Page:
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Short-term intestinal parasite infection triggers specific cytokines that can prevent the development of type 1 diabetes

Date:
July 19, 2012
Source:
University of Medicine and Dentistry of New Jersey (UMDNJ)
Summary:
Short-term infection with intestinal worms may provide long-term protection against type I diabetes (TID), suggests a new study. The incidence of TID is relatively low in developing countries. One explanation for this phenomenon is the prevalence of chronic intestinal worm infections, which dampen the self-aggressive T cells that cause diabetes and other autoimmune diseases.
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Short-term infection with intestinal worms may provide long-term protection against type I diabetes (TID), suggests a study conducted by William Gause, PhD, and colleagues at the University of Medicine and Dentistry of New Jersey-New Jersey Medical School. The research has been published in the journal Mucosal Immunology.

The incidence of TID -- a form of the disease in which the body's own immune cells attack the insulin-producing islet cells of the pancreas -- is relatively low in developing countries. One explanation for this phenomenon is the prevalence of chronic intestinal worm infections, which dampen the self-aggressive T cells that cause diabetes and other autoimmune diseases. Understanding how T cells are tamed during worm infection could lead to new strategies to control these inflammatory diseases.

Dr. Gause's team, including Pankaj Mishra, PhD, in his laboratory, and David Bleich, MD, now shows that a two-week infection with the intestinal worm H. polygyrus (cured using oral drugs) prompted T cells to produce the cytokines interleukin (IL)-4 and IL-10, which acted independently to provide lasting protection against TID in mice. A similar approach using eggs from another parasitic worm, Trichuris suis, is currently being tested in clinical trials in patients with Crohn's disease and multiple sclerosis. The studies presented in this paper now provide potential mechanisms explaining the potency of parasite-induced control of inflammatory diseases.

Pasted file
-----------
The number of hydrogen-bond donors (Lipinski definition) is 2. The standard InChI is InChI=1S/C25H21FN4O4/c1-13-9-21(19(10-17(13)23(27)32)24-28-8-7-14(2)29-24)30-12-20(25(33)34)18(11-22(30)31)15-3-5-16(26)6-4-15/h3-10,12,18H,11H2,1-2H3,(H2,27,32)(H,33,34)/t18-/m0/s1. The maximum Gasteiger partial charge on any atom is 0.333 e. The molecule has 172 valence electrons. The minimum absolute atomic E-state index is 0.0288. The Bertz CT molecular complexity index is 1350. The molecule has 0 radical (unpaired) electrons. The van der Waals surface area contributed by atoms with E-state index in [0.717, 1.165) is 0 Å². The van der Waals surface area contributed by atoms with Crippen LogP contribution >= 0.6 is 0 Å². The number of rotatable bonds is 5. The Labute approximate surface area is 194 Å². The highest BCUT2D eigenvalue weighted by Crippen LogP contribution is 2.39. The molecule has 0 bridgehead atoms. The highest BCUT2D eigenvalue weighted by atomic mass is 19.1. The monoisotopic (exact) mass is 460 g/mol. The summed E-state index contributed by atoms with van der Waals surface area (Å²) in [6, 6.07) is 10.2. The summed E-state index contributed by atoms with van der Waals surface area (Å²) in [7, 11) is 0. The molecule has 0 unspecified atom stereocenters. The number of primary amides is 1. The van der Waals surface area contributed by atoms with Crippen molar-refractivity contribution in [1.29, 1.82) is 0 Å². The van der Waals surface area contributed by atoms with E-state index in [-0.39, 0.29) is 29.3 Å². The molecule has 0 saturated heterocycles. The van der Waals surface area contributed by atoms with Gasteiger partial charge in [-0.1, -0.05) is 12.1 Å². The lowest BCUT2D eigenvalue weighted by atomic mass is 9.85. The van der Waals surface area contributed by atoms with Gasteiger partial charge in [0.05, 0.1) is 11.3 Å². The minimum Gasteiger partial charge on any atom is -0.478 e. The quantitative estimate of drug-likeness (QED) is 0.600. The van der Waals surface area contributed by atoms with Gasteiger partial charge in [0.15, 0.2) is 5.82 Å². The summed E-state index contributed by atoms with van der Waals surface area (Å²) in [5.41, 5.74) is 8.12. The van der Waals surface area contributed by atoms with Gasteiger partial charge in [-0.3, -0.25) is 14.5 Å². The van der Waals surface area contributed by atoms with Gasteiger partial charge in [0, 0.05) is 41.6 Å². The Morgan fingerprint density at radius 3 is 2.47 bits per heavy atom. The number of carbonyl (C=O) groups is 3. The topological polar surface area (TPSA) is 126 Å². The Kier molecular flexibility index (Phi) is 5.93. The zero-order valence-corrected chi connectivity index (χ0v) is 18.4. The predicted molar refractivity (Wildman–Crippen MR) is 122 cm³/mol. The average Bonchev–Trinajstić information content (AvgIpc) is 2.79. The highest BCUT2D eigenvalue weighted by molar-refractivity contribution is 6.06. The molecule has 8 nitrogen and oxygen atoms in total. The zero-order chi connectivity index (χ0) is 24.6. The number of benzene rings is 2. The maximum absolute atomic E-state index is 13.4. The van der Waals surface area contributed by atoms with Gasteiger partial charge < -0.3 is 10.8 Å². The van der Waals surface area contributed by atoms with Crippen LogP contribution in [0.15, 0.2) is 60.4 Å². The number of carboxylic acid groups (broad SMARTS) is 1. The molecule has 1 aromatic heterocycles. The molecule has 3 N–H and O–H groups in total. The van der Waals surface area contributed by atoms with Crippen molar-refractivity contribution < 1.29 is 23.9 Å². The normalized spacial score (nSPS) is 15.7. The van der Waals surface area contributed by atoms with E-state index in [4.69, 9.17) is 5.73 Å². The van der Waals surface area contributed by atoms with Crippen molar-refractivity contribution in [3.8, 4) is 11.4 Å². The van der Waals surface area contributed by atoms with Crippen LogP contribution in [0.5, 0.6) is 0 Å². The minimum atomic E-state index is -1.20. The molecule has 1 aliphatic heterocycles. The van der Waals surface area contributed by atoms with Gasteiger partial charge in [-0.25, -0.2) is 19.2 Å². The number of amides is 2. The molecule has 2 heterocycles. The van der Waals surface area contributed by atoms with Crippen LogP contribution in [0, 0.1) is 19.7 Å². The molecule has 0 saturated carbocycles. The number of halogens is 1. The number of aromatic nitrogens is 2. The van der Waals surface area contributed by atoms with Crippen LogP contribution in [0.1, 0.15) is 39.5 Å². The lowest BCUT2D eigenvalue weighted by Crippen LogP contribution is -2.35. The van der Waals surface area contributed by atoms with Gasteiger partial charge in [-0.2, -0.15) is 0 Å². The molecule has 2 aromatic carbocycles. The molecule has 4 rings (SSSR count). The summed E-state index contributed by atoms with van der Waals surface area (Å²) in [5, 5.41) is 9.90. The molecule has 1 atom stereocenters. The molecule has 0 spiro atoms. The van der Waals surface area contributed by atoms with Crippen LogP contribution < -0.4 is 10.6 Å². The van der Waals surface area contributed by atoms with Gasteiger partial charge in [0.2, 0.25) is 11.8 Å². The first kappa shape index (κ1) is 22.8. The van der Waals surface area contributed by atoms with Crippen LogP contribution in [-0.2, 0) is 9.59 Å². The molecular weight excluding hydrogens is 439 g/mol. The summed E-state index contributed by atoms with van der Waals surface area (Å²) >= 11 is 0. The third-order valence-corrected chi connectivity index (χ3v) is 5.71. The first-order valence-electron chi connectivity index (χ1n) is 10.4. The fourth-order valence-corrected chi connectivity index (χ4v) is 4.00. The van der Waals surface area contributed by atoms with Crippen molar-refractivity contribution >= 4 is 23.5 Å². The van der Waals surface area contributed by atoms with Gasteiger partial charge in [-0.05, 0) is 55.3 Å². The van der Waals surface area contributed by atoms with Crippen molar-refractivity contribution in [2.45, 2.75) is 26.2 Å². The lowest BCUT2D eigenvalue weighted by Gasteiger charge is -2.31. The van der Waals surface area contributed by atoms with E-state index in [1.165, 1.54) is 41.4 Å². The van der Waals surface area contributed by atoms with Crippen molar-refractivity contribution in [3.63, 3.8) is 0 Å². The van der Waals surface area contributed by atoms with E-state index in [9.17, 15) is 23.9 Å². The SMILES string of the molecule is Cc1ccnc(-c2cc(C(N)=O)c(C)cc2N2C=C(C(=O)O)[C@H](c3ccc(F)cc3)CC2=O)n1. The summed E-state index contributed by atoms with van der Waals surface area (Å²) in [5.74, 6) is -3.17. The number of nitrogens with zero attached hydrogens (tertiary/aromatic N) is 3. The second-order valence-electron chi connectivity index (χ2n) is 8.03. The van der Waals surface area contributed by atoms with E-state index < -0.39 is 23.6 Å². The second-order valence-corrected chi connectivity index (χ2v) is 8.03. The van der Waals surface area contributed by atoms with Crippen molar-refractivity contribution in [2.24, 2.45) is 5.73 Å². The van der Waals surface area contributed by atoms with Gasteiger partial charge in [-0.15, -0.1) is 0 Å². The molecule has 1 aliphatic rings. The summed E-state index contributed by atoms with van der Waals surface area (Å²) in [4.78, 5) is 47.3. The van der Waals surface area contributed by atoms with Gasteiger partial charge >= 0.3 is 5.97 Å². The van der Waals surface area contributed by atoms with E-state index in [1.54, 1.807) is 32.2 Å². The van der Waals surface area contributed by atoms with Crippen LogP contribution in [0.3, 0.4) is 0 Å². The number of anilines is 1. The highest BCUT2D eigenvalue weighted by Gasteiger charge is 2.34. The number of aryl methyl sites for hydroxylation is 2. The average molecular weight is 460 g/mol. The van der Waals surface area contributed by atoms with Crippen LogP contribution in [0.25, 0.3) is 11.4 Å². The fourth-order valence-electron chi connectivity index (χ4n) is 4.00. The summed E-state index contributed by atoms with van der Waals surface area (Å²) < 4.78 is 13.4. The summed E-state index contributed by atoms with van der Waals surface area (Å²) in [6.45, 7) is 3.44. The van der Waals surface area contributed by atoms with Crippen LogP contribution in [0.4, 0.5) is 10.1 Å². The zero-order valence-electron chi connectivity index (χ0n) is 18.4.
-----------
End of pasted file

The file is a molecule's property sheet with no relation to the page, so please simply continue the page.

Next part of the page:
The University of Medicine and Dentistry of New Jersey (UMDNJ) is New Jersey's only health sciences university with more than 6,000 students on five campuses attending three medical schools, the State's only dental school, a graduate school of biomedical sciences, a school of health related professions, a school of nursing and New Jersey's only school of public health. UMDNJ operates University Hospital, a Level I Trauma Center in Newark, and University Behavioral HealthCare, which provides a continuum of healthcare services with multiple locations throughout the State.


Story Source:

The above post is reprinted from materials provided by University of Medicine and Dentistry of New Jersey (UMDNJ). Note: Materials may be edited for content and length.


Journal Reference:

  1. P K Mishra, N Patel, W Wu, D Bleich, W C Gause. Prevention of type 1 diabetes through infection with an intestinal nematode parasite requires IL-10 in the absence of a Th2-type response. Mucosal Immunology, 2012; DOI: 10.1038/mi.2012.71

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University of Medicine and Dentistry of New Jersey (UMDNJ). "Short-term intestinal parasite infection triggers specific cytokines that can prevent the development of type 1 diabetes." ScienceDaily. ScienceDaily, 19 July 2012. <www.sciencedaily.com/releases/2012/07/120719103244.htm>.
University of Medicine and Dentistry of New Jersey (UMDNJ). (2012, July 19). Short-term intestinal parasite infection triggers specific cytokines that can prevent the development of type 1 diabetes. ScienceDaily. Retrieved August 1, 2015 from www.sciencedaily.com/releases/2012/07/120719103244.htm
University of Medicine and Dentistry of New Jersey (UMDNJ). "Short-term intestinal parasite infection triggers specific cytokines that can prevent the development of type 1 diabetes." ScienceDaily. www.sciencedaily.com/releases/2012/07/120719103244.htm (accessed August 1, 2015).

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